log_smth("Terminal %d bytes sent for message %s",lSent,msg_to_str(damsg));
    Server part
    	server srv = *(mdl->srv);
    	strcpy(srv.name, mdl->name); srv.my_port=port;
    	srv.isAlive = 1;
    	if ((srv.sockfd = socket(AF_INET, SOCK_STREAM, 0)) == -1) {
    	srv.local_addr.sin_family = AF_INET; /* host byte order */
    	srv.local_addr.sin_port = htons(port); /* short, network byte order */
    	srv.local_addr.sin_addr.s_addr = INADDR_ANY; /* my IP */
    	bzero(&(srv.local_addr.sin_zero), 8); /* zero */
    	if (bind(srv.sockfd,( struct sockaddr *)&(srv.local_addr),sizeof(struct sockaddr))== -1) {
    	if (listen(srv.sockfd, 5) == -1) {
    	char tmp[128];
    	sprintf(tmp,"created. Binded to  %s:%d !!!???",inet_ntoa(srv.local_addr.sin_addr), srv.my_port);
    //FYI bug here. The previous line prints: "Binded to" instead of "Binded to"
    	if(!fork()) { /* first child */
    		while(1) { // while loop for accept()
    			srv.sin_size = sizeof(struct sockaddr_in);
    			int new_fd;
    			if ((new_fd = accept(srv.sockfd, (struct sockaddr *)&(srv.remote_addr),
    					&(srv.sin_size))) == -1) {
    			if(!srv.isAlive) {
    				close(new_fd); //if there's a connection when the program is dead, we stop it here
    				break; return;
    			char tmp[128];
    			sprintf(tmp, "new connection from %s:%d",inet_ntoa(srv.remote_addr.sin_addr),srv.remote_addr.sin_port);
    			if (!fork()) { /* multiclient */
    				if(!srv.isAlive) {
    					close(new_fd); //if there's a connection when the program is dead, we close it
    				char answer[MAXRECVDATA];
    				sprintf(answer,"Serveur %s.\n", srv.name);
    				if (send(new_fd, answer, strlen(answer), 0) == -1)
    				srv.recvdata = (msg*) malloc (sizeof (msg));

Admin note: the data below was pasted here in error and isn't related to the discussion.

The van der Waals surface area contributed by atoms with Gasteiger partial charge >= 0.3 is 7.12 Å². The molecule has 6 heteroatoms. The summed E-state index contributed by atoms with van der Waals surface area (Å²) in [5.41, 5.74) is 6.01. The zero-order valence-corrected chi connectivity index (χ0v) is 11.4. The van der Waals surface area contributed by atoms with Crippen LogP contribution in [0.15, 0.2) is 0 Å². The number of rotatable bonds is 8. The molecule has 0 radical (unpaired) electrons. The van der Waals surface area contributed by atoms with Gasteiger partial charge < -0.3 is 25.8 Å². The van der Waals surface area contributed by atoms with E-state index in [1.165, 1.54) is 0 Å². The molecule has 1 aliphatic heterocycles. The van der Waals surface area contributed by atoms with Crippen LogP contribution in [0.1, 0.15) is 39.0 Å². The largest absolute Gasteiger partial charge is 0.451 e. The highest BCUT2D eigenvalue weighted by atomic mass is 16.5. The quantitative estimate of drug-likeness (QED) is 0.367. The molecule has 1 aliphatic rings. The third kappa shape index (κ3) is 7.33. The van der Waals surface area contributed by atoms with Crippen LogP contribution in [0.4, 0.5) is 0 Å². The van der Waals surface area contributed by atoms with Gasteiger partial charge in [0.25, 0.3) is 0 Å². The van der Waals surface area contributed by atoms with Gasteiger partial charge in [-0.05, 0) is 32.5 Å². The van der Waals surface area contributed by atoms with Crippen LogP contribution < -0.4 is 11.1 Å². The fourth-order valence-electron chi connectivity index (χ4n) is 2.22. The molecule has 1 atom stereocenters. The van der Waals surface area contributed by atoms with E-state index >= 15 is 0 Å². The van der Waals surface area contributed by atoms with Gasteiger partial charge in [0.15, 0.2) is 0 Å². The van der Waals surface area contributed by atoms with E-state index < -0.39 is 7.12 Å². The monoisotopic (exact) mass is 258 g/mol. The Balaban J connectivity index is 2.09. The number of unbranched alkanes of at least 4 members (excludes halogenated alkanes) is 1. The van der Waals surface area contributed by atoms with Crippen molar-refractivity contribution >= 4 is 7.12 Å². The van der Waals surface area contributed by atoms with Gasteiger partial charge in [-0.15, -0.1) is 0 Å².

char* recvdata[MAXRECVDATA];
    				bzero(srv.recvdata,sizeof (msg));
    				printf("right before recv\n");
    //FYI: I think recv never returns because nothing happens after here
    				if ((srv.numbytes=recv(new_fd, recvdata, MAXRECVDATA, 0)) == -1) {
    					log_srv(&srv,"recv error!");
    				printf("received %s",*recvdata);
    				srv.recvdata = str_to_msg(*recvdata);
    				sprintf(tmp,"received by %s %s:%d",srv.name,	inet_ntoa(srv.remote_addr.sin_addr),srv.remote_addr.sin_port);
    				close(new_fd); // closing the connection once the message is received
    			close(new_fd); // le parent n'a pas besoin de new_fd
    			while(waitpid(-1,NULL,WNOHANG) > 0); // waiting for children
    		} // end while accept
    	} // end first child
    Any help is greatly appreciated.
    Thanks in advance.

  2. #2
    Join Date
    May 2001

    Re: C: send bad address error on localhost connection

    char* recvdata[MAXRECVDATA];
    you are creating an array of pointers to char and pass that to recv. While this might not screw up your server, it is definitely not correct.

    I suggest you start with a server that does not fork() so that you can debug it. Once that is working, extend it.


    BTW, you bind your server to INADRR_ANY and that's what "" indicates.